the Pacific War but also in the war against the French. When Chinese Communist troops reached this border in 1949, Ho Chi~ Minh's troops could depend on friendly support for war supplies as well as for military and political training on a massive scale. The use of field artillery supplied by the Chinese proved decisive in the battle of Dienbienphu. This pattern, the availability of outside supplies and support, has repeated itself in the present war in South Vietnam.

While Mao and his guerilla armies had to fight both the Kuomintang and the Japanese unaided, for the most part, by outside supplies, the Viet Minh were able to enjoy this important advantage. But, on the other hand, whereas Mao Tse-tung's armies had the whole vast area of China in which to mar oeuvre, the area in Vietnam is more constricted. Further. whereas China's remote rural areas were innocent of administration, the French had established an administrative presence in every village. The Viet Minh contra button to the theory of guerilla war consisted of the destruction of 52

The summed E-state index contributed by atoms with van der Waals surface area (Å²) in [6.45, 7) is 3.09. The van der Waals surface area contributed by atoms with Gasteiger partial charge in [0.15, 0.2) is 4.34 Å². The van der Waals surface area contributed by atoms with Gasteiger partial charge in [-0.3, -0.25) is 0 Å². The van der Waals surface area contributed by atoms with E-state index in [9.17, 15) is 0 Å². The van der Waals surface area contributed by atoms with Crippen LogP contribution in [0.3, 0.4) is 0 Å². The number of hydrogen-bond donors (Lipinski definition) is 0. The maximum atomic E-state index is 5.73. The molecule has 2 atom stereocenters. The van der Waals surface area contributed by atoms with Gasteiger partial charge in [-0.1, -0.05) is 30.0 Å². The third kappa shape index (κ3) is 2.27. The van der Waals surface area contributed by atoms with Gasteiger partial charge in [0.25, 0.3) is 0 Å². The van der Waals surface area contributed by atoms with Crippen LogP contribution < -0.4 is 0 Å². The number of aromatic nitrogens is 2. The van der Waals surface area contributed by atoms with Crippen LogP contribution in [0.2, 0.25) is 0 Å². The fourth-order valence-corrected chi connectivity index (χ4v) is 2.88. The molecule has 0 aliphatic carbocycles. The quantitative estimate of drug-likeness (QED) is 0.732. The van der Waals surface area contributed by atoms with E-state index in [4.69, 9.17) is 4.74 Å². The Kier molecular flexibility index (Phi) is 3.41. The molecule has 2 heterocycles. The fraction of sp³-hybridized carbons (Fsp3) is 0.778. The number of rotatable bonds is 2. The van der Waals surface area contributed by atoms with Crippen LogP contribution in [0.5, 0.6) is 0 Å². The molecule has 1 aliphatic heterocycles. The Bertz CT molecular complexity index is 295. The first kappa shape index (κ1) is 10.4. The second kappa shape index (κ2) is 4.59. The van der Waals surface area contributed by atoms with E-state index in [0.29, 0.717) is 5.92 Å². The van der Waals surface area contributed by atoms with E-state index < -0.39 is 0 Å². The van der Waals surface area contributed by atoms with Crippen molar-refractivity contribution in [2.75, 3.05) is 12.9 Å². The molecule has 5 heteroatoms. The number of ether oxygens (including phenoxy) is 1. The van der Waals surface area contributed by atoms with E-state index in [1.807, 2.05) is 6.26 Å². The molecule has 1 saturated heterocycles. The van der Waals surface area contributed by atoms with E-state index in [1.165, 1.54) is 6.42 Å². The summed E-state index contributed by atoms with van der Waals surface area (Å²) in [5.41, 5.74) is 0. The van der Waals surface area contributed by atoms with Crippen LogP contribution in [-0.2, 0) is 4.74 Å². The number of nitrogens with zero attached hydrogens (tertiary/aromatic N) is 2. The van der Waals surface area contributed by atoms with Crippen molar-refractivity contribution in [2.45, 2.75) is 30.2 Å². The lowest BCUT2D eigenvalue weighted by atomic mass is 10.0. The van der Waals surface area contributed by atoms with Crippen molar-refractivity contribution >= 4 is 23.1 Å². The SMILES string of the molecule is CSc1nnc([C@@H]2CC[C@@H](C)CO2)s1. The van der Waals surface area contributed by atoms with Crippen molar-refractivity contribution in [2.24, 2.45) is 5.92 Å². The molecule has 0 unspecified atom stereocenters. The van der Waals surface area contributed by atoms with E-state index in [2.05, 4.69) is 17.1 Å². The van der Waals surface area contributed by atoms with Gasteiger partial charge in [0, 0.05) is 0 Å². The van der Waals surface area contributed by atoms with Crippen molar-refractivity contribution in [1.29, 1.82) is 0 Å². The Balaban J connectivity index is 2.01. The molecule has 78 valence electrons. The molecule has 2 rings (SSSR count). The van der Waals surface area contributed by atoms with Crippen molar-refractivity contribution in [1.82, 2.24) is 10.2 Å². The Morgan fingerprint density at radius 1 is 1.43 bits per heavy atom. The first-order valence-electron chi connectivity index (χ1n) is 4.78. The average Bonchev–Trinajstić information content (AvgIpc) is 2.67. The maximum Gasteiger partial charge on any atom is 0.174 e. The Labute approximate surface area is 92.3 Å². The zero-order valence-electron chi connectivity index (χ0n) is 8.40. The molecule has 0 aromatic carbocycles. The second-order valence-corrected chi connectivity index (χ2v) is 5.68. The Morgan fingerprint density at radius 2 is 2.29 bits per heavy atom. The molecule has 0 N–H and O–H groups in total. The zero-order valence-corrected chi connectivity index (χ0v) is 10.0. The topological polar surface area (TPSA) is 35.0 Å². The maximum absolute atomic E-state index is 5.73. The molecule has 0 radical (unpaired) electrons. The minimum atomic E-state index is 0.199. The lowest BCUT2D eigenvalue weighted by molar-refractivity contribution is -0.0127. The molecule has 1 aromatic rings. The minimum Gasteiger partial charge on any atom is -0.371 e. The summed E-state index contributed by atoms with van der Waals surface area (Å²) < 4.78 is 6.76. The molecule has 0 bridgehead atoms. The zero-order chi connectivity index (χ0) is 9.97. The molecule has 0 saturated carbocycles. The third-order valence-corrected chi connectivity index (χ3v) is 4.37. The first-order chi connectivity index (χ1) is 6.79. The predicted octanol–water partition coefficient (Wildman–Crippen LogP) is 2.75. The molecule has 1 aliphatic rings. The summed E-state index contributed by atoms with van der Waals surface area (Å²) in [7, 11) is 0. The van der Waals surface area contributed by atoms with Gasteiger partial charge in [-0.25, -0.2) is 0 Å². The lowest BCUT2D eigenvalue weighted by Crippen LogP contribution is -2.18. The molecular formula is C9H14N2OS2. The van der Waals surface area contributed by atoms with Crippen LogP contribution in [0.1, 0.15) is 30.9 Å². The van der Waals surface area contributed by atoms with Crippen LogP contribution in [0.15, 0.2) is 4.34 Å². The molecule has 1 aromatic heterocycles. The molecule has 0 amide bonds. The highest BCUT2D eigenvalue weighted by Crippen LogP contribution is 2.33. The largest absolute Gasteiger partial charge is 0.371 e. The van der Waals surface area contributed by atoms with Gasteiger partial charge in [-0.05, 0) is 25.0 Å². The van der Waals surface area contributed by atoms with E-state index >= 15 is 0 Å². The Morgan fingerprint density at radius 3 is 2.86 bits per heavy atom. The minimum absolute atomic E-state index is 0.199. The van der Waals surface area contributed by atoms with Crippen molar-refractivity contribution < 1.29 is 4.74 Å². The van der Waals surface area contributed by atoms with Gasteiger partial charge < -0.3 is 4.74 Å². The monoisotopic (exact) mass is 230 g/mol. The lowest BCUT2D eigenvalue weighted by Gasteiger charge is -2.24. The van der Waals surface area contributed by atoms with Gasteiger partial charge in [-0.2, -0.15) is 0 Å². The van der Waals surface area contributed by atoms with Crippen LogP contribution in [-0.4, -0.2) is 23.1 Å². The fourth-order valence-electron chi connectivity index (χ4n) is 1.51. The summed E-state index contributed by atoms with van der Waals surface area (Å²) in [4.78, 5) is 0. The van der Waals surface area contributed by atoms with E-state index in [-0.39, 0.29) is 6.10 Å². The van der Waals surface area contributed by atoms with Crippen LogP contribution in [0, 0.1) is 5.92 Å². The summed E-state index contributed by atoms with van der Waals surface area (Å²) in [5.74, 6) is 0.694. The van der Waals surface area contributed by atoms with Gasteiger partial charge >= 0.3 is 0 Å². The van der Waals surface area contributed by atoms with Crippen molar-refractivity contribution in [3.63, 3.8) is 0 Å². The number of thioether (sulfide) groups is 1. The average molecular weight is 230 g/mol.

the government administrative network by the simple expediency of assassinating village officials. In this way they achieved the security which distance and remoteness provided to Mads guerillas. Only then could they carry out Mao Tse~tung's precept to "make the enemy blind and deaf and drive his commanders to distraction by creating confusion in their winds".8 I think it is this consideration

rather than, as some scholars allege, an innate or war-induced brutality of the Viet Minh and the Viet Cong that accounts for these killings*